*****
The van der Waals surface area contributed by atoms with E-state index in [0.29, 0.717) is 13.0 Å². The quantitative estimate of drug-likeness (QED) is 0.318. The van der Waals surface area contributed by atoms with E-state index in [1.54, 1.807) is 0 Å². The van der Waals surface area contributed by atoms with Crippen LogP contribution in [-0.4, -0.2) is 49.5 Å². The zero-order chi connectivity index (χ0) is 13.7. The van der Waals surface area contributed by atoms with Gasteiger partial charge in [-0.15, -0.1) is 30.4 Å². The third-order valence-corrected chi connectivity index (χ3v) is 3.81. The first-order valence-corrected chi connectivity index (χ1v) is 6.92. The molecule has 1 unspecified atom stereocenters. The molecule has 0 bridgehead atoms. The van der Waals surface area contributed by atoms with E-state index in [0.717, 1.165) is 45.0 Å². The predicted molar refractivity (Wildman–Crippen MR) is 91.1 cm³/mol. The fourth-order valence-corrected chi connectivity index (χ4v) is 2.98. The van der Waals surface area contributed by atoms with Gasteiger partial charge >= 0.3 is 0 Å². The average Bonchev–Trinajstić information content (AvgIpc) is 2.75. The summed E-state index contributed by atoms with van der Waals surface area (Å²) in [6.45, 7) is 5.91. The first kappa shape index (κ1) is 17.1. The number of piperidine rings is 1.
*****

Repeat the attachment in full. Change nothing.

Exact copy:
The van der Waals surface area contributed by atoms with E-state index in [0.29, 0.717) is 13.0 Å². The quantitative estimate of drug-likeness (QED) is 0.318. The van der Waals surface area contributed by atoms with E-state index in [1.54, 1.807) is 0 Å². The van der Waals surface area contributed by atoms with Crippen LogP contribution in [-0.4, -0.2) is 49.5 Å². The zero-order chi connectivity index (χ0) is 13.7. The van der Waals surface area contributed by atoms with Gasteiger partial charge in [-0.15, -0.1) is 30.4 Å². The third-order valence-corrected chi connectivity index (χ3v) is 3.81. The first-order valence-corrected chi connectivity index (χ1v) is 6.92. The molecule has 1 unspecified atom stereocenters. The molecule has 0 bridgehead atoms. The van der Waals surface area contributed by atoms with E-state index in [0.717, 1.165) is 45.0 Å². The predicted molar refractivity (Wildman–Crippen MR) is 91.1 cm³/mol. The fourth-order valence-corrected chi connectivity index (χ4v) is 2.98. The van der Waals surface area contributed by atoms with Gasteiger partial charge >= 0.3 is 0 Å². The average Bonchev–Trinajstić information content (AvgIpc) is 2.75. The summed E-state index contributed by atoms with van der Waals surface area (Å²) in [6.45, 7) is 5.91. The first kappa shape index (κ1) is 17.1. The number of piperidine rings is 1.